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Regard   Listen
verb
Regard  v. i.  To look attentively; to consider; to notice. (Obs.)






Collaborative International Dictionary of English 0.48








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"Regard" Quotes from Famous Books



... twenty or thirty yards away; and we found that where a damp semi-coherent stratum lay at the depth of three or four inches beneath, and all was dry and incoherent above, the tones were loudest and sharpest, and most easily evoked by the foot. Our discovery,—for I trust I may regard it as such,—adds a third locality to two previously known ones, in which what may be termed the musical sand,—no unmeet counterpart to the "singing water" of the tale,—has now been found. And as the island of ...
— The Cruise of the Betsey • Hugh Miller

... of his mind, or strove to. It could not be. Indeed, now that he was about to die, he would even admit that it should not be. But, if it were true, if that impulsive declaration indicated the true state of her regard—the possibility was thrilling, yet reflection convinced him it was better that he should die just the same, because there could be no mating between ...
— The Eagle of the Empire - A Story of Waterloo • Cyrus Townsend Brady

... beachcombers a man named Larmer. He was of Herculean stature and strength, and was, in a manner, their leader. It was his habit in his drunken moments to vaunt of the bloody deeds which he had perpetrated during his crime-stained career in the Pacific Islands. For the lives of natives he had absolutely no regard, and had committed so many murders in the Gilbert Islands that he had been forcibly taken on board a whaler by the few white men living there, and threatened with instant ...
— The Brothers-In-Law: A Tale Of The Equatorial Islands; and The Brass Gun Of The Buccaneers - 1901 • Louis Becke

... because they are very like children and indulgence spoils them—but be at the same time firm and kind to them, and with other people avoid entering into any discussions or expressing any opinion with regard to slavery. You can do no good and you can do much harm. Take things as you find them and make the best of them. I trust that the time may come when slavery will be abolished; but I hope, for the sake of the slaves themselves, that when this is done it will be done gradually and thoughtfully, ...
— With Lee in Virginia - A Story of the American Civil War • G. A. Henty

... respected and distinguished friend, William Hayley, Esq. In this solitude he passed several years, when the plan of his life became suddenly reversed by a letter of recall, which he received from his Prince, containing the most flattering expressions of regard. He obeyed the summons, returned to Holland, and at the head of his regiment most gallantly ...
— Poems • Sir John Carr

... pursued his meditations, 'that art did not satisfy her, did not fill the void in her life. Real artists exist only for art, for the theatre.... Everything else is pale beside what they regard as their vocation.... She ...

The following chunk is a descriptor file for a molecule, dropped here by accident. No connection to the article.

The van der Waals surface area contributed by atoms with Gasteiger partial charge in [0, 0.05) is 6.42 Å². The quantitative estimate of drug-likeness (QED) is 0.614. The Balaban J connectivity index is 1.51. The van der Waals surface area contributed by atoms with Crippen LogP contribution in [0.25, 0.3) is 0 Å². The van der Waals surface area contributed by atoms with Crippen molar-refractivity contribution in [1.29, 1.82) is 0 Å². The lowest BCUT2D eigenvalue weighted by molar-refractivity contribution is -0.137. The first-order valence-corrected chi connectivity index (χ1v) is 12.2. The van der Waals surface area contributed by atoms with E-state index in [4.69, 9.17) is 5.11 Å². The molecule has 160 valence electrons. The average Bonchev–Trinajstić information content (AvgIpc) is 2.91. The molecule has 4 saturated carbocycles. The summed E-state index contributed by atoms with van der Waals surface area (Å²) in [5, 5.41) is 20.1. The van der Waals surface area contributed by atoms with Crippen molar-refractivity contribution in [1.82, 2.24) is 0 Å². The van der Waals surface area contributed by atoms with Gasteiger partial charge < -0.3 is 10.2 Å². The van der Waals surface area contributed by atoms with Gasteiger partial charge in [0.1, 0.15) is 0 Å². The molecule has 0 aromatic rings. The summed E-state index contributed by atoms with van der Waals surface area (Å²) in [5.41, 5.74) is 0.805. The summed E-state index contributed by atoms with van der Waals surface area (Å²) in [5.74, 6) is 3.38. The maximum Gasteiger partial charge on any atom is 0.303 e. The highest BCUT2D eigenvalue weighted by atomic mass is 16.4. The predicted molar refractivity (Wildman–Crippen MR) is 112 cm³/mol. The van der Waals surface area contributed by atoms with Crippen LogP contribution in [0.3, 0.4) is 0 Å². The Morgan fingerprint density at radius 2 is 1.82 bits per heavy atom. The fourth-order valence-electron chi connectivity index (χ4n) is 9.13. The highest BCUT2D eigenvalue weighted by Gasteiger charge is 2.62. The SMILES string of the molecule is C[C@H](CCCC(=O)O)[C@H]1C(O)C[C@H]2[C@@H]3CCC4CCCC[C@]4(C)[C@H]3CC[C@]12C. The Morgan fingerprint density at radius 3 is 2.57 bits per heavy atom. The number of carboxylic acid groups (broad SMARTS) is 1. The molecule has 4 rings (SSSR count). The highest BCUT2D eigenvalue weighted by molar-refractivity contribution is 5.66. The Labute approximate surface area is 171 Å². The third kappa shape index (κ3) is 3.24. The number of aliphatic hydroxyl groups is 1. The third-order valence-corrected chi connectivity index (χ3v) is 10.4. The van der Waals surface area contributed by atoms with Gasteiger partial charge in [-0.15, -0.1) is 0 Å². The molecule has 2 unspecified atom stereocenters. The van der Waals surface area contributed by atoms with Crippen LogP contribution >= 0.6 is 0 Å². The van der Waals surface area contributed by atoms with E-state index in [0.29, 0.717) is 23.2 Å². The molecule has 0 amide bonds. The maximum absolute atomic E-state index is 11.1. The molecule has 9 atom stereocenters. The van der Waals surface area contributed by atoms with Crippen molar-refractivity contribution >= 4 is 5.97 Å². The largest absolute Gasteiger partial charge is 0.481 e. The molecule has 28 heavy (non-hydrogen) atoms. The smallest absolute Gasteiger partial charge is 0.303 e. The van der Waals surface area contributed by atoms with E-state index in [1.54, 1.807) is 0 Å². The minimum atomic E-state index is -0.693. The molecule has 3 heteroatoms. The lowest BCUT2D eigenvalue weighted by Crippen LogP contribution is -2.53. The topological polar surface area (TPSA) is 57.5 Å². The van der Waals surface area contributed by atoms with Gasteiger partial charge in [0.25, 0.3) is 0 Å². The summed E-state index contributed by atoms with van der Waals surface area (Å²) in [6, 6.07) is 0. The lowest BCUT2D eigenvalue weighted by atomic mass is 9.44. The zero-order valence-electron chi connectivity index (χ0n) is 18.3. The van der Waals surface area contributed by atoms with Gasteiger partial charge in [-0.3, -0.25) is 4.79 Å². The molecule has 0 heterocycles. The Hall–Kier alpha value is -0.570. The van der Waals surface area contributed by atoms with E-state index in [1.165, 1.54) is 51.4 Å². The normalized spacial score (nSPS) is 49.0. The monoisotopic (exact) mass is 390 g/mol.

— Dream Tales and Prose Poems • Ivan Turgenev

... risen. An hour hence two messengers will depart from my door, each with a sealed copy hereof; one of them will go by land, the other by sea, so important do I regard it that thou shouldst be early and particularly informed of the appearance of our enemy in this part of our ...
— Ben-Hur: A Tale of the Christ • Lew Wallace

... the man of law began to get into his altitudes, and his wit, naturally shrewd and dry, became more lively and poignant, the Dominie looked upon him with that sort of surprise with which we can conceive a tame bear might regard his future associate, the monkey, on their being first introduced to each other. It was Mr. Pleydell's delight to state in grave and serious argument some position which he knew the Dominie would be inclined ...
— Guy Mannering, or The Astrologer, Complete, Illustrated • Sir Walter Scott

... the traveller, "your joke was rather rough, but it was a good one for all that. I am sorry I apostrophized you: I was excited. I regard you ...
— The Illustrious Gaudissart • Honore de Balzac

... the soldiers themselves had begun to roam about on their own account. Nina remembers one soldier in especial—a large dirty fellow with ragged moustache—who quite frankly terrified her. He seemed to regard her with particular satisfaction, staring at her, and, as it were, licking his lips over her. He wandered about the room fingering things, and seemed to be immensely interested in Nicholas's little den, peering through the glass window that there was in the door and rubbing ...
— The Secret City • Hugh Walpole

... come to the spot and at once approach the hole in the trunk or limb, and with a kind of breathless eagerness and excitement take a peep at the owl, and then join the outcry. When I approached they would hastily take a final look and then withdraw and regard my movements intently. After accustoming my eye to the faint light of the cavity for a few moments, I could usually make out the owl at the bottom feigning sleep. Feigning, I say, because this is what he really did, as I first discovered one ...
— Birds and Bees, Sharp Eyes and, Other Papers • John Burroughs

... were burnt after the larger trees had been felled. The soil on the island was found to be rich and loose and easy to dig. On the 29th Murray was sent to ascertain particulars "respecting the entrance of the port and with regard to Seal Islands" on which he was instructed to land. Barrallier accompanied him. Soon after their departure bad weather set in which prevented their landing. They eventually anchored off a sandy beach which appeared to have no surf, but were suddenly surprised by a ...